Jessyn Farrell, a Democrat, is running for the state House of Representatives in the 46th Legislative District in Seattle as an environmental activist with local experience reforming transportation policy. But her legal training as a mediator who’s tried to make partners out of opponents and to unify broad coalitions of disparate political groups may just be equally as valuable.
While working for the Transportation Choices Coalition, including as its executive director, Farrell was part of a team that succeeded in transforming state transportation guidelines away from “wide, multi-lane roads and highways” to a more public transit, bike-centric, and sidewalk-focused infrastructure. The TCC reforms also included a goal that minimized vehicular travel in order to reduce carbon emissions in the state.
Today, Farrell is gearing up to take on many more issues, from funding public education to strengthening the social safety net, implementing tax reform, changing land-use policy, rethinking industrial infrastructure and its effect on Seattle’s ports, prioritizing the cleanup of pollution in Puget Sound, and furthering the Affordable Care Act in Washington.
“The list of needs is very long,” Farrell told JTNews. “We have aging infrastructure. We need to make sure we’re keeping up I-5. We need to get light rail built out. We have local potholes. That’s something that people in the 46th District talk about when you talk to them about transportation.”
The recently redistricted 46th now includes parts of Northeast Seattle, Lake Forest Park, Kenmore, and Shoreline, and is 73 percent affiliated with the Democratic Party.
“On transportation, we’re moving forward on light rail throughout the region, on the waterfront, and on a solution on SR 520,” Farrell said.
While serving as the Transportation Choices Coalition executive director, Farrell said her organization, partnered with others statewide to raise $25 billion for bike, pedestrian, and transit projects across the state.”
“We did that by working with a broad array of interests from business and labor and public health advocates, in addition to talking to community members, and being able to talk to voters,” she said.
Farrell is a Seattle native who lives in the Laurelhurst neighborhood of the city with her husband and two children, ages 4 and 2. She is an attorney, with specialties in mediation and environmental advocacy.
Farrell is Jewish, and chose the religion nearly two decades ago.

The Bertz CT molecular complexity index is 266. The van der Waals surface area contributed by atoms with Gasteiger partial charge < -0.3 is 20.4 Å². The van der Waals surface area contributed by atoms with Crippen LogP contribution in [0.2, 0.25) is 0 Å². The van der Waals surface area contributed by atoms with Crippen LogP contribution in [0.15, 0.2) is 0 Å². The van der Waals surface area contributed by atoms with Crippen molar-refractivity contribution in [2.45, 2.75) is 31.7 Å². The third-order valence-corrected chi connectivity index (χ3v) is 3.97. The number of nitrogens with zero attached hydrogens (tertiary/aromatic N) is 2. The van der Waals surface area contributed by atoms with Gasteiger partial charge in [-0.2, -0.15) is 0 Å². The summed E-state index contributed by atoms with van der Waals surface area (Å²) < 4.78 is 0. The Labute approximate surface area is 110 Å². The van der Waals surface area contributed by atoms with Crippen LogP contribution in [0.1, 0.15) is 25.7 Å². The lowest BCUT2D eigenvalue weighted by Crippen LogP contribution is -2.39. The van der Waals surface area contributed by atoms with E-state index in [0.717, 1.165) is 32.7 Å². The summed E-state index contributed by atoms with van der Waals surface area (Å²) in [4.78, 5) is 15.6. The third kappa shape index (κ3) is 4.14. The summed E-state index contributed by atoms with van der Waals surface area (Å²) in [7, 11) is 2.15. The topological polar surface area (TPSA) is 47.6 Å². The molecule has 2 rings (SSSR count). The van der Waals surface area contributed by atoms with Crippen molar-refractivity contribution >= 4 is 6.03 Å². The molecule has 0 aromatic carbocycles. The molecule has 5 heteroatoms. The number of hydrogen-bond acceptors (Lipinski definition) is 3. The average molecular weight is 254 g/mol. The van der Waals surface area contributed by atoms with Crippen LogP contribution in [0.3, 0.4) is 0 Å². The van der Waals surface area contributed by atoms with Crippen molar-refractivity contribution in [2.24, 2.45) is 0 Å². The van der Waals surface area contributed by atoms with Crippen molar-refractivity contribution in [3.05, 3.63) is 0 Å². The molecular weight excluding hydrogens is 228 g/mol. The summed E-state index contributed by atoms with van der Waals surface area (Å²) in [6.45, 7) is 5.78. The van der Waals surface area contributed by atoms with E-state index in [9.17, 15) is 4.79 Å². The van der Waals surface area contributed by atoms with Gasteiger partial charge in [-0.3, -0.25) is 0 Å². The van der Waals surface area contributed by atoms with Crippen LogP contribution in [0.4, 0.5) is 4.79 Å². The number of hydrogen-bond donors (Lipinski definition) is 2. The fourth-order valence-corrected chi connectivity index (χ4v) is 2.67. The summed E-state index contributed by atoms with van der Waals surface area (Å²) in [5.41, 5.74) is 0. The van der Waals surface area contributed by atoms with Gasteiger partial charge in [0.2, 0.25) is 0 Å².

“My parents were both Buddhists so I was the only Buddhist kid on the block,” mused Farrell. “I actually converted to Judaism in my early 20s with a Conservative rabbi, and I remain a Jew by choice.”
The 38-year-old, who admitted that her life is more than full with a family and a political campaign to manage, said that she relates to a fundamental tenet of Jewish rabbinical wisdom that gives her strength as she presses on in her campaign.
“There’s the strong emphasis on social justice, especially in a time like this when we are so polarized in our politics,” Farrell said. “The idea that it is not for us to lay the task aside of fixing the world, that we don’t have to do the whole thing, but taking that small piece and sticking with it, I think, is so important, right now.”
While multiple competing political factions continue to hash out solutions to critical shortages in the state, programs depend on revenues and economic forecasters predict that this “downturn” will challenge Washington and the country well into the next five years.
Farrell wants to see significant tax reform and said she is willing to put an array of options on the table.
“On the transportation side, or even on the general fund side, it would be very interesting to look at a carbon tax,” said Farrell. “On the business side, the B&O tax, I think it’s very unfair the way we tax on gross revenue instead of net revenue. Any taxing plan would have to actually swap out the burden we have in sales tax.”
On funding K-12 education, Farrell pledged to “fundamentally change” the way education is paid for by building coalitions and giving “grassroots power” a greater voice in the budgeting process.
“If elected,” wrote Farrell on her campaign website, “perhaps it means putting together a business-labor coalition that includes sectors facing shortages of qualified Washingtonians, such as the health care and software industries.
“On the education funding front…that means making sure labor unions and other advocacy groups with grassroots membership has seats at the table.”
Farrell has been endorsed by the King County Young Democrats, the Washington Federation of State Employees AFSCME 28, NARAL Pro-Choice Washington, and the SEIU 775, among others.